Goldmann, Sullivan and Labrecque. The opinion of the court was delivered by Sullivan, J.A.D.
This is an insolvent corporation proceeding in which Alfred B. Tolson a creditor of the corporation appeals from an order confirming the receiver's sale of the corporate assets including a liquor license.
The corporation was adjudicated insolvent and a statutory receiver appointed in an ex parte summary proceeding held under the provisions of N.J.S.A. 14:14-3 et seq. Included in the corporate assets was a plenary retail distribution liquor license issued by the Borough of Wanaque. After the adjudication of insolvency, the issuing authority pursuant to N.J.S.A. 33:1-26 had the receiver's name endorsed on the license.
Appellant has not appealed from the adjudication of insolvency and appointment of a statutory receiver, or the order directing a sale of corporate assets as such. His basic contention on this appeal is that a statutory receiver has no power to sell a liquor license and that the court may not confirm such a sale. Appellant's contention is based on the provisions of N.J.S.A. 33:1-26, the pertinent part of which is as follows:
"In case of death, bankruptcy, receivership or incompetency of the licensee, or if for any other reason whatsoever the operation of the business covered by the license shall devolve by operation of law upon a person other than the licensee, the director or other issuing authority may, in his or its discretion, extend said license for a limited time, not exceeding its term, to the executor, administrator, trustee, receiver or other person upon whom the same has devolved by operation of law as aforesaid. Under no circumstances, however, shall a
license, or rights thereunder, be deemed property, subject to inheritance, sale, pledge, lien, levy, attachment, execution, seizure for debts, or any other transfer or disposition whatsoever, except to the extent expressly provided by this chapter." (Emphasis added)
In substance, appellant's argument is that the license herein was seized in a creditor proceeding and sold "upon the auction block" in a forced sale, in direct violation of the foregoing statutory provision against seizure and sale.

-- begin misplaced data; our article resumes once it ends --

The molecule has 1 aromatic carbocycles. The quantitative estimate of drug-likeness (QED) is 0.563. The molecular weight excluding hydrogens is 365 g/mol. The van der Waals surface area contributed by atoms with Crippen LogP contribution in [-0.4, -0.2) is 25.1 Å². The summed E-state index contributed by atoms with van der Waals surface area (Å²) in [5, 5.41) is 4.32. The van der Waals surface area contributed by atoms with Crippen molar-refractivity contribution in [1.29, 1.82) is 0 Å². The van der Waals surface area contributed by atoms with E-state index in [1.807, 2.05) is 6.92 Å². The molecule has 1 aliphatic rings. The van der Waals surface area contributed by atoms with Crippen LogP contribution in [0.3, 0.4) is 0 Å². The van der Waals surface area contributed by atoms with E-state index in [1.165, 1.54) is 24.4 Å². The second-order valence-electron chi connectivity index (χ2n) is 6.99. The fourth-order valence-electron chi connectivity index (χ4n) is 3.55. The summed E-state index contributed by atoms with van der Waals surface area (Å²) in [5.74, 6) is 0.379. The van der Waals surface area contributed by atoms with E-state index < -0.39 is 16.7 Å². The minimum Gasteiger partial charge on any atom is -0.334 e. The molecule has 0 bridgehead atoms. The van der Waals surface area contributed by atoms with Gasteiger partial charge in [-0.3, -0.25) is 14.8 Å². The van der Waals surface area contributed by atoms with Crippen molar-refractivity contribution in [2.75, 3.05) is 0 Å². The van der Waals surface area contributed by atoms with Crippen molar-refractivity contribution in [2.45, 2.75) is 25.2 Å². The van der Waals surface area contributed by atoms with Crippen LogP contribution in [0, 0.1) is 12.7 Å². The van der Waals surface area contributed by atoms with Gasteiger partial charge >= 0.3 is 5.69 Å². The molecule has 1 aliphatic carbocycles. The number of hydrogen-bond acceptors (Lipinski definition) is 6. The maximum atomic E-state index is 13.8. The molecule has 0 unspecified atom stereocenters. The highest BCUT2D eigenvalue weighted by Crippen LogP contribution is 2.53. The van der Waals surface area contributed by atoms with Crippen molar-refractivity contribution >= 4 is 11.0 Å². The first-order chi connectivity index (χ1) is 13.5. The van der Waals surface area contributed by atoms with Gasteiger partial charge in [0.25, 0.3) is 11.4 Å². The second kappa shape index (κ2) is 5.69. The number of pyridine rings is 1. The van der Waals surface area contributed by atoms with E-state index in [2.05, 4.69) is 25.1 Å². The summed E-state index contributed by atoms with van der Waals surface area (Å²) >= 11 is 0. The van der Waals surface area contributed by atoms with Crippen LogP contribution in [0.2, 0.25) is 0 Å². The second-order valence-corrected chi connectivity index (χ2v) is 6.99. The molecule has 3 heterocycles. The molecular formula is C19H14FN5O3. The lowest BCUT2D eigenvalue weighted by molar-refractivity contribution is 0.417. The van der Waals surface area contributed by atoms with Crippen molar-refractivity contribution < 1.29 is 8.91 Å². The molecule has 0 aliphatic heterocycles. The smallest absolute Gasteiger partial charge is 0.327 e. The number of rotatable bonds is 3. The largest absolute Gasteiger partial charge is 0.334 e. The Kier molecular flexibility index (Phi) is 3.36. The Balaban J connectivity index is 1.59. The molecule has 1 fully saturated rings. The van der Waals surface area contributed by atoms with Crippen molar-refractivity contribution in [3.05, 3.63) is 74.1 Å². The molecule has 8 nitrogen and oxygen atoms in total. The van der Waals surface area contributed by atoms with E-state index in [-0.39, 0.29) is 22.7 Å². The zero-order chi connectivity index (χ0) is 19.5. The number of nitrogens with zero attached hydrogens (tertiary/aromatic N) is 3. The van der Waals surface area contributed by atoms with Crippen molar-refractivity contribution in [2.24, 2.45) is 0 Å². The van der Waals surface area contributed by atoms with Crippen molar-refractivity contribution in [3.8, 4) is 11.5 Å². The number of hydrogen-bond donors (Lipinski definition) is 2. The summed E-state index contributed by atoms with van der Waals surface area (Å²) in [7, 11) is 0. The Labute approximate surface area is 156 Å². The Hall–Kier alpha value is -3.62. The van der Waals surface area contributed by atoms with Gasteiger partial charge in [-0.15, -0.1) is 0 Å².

The contention is without merit. The prohibition in N.J.S.A. 33:1-26 against seizure and sale is not pertinent to a receivership proceeding. The section specifically provides that in case of the receivership of the licensee, the license may be extended to the receiver by the director or other issuing authority for a limited time not exceeding its term.
In The Boss Co. v. Board of Comm'rs of Atlantic City , 40 N.J. 379 (1963), our Supreme Court, after noting that section 26 provides for an extension of the license to, inter alia , a receiver of the licensee, stated the following:
"* * * If the license is extended, the holder thereof can exercise the same rights as the original licensee, and by * * * converting the license into money by consenting to a person-to-person transfer, * * * the assets available for creditors of a financially troubled licensee will be increased. * * *" (at p. 385)
This language clearly indicates that a receiver of a liquor licensee, upon the extension of the license to him as receiver, may realize the monetary value of said license by consenting to a transfer thereof, said transfer, of course, being subject to the approval of the issuing authority.
A liquor license has been declared to be a legal interest in the nature of an economic asset having monetary value. Boss, supra , at p. 385. No sound reason appears why a receiver of a licensee should not be permitted to realize such value in the administration of the insolvent estate. Cf. ...